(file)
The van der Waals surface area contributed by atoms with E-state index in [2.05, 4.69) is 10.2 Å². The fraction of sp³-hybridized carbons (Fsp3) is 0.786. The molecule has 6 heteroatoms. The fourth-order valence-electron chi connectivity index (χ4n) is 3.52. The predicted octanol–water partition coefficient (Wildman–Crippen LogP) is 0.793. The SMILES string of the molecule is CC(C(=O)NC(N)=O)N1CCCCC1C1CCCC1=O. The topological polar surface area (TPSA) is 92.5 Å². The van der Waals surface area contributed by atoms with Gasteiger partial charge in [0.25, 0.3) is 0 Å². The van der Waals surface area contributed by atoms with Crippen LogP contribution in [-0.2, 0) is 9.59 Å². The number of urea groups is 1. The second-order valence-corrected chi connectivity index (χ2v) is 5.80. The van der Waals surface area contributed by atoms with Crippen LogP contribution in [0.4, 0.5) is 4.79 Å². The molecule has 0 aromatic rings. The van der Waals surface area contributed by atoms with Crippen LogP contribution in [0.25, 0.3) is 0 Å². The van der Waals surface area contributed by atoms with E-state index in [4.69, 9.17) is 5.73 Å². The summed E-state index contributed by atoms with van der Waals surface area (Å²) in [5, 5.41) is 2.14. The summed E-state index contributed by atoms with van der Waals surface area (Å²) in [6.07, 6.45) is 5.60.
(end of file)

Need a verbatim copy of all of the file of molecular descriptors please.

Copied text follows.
The van der Waals surface area contributed by atoms with E-state index in [2.05, 4.69) is 10.2 Å². The fraction of sp³-hybridized carbons (Fsp3) is 0.786. The molecule has 6 heteroatoms. The fourth-order valence-electron chi connectivity index (χ4n) is 3.52. The predicted octanol–water partition coefficient (Wildman–Crippen LogP) is 0.793. The SMILES string of the molecule is CC(C(=O)NC(N)=O)N1CCCCC1C1CCCC1=O. The topological polar surface area (TPSA) is 92.5 Å². The van der Waals surface area contributed by atoms with Gasteiger partial charge in [0.25, 0.3) is 0 Å². The van der Waals surface area contributed by atoms with Crippen LogP contribution in [-0.2, 0) is 9.59 Å². The number of urea groups is 1. The second-order valence-corrected chi connectivity index (χ2v) is 5.80. The van der Waals surface area contributed by atoms with Crippen LogP contribution in [0.4, 0.5) is 4.79 Å². The molecule has 0 aromatic rings. The van der Waals surface area contributed by atoms with Crippen LogP contribution in [0.25, 0.3) is 0 Å². The van der Waals surface area contributed by atoms with E-state index in [4.69, 9.17) is 5.73 Å². The summed E-state index contributed by atoms with van der Waals surface area (Å²) in [5, 5.41) is 2.14. The summed E-state index contributed by atoms with van der Waals surface area (Å²) in [6.07, 6.45) is 5.60.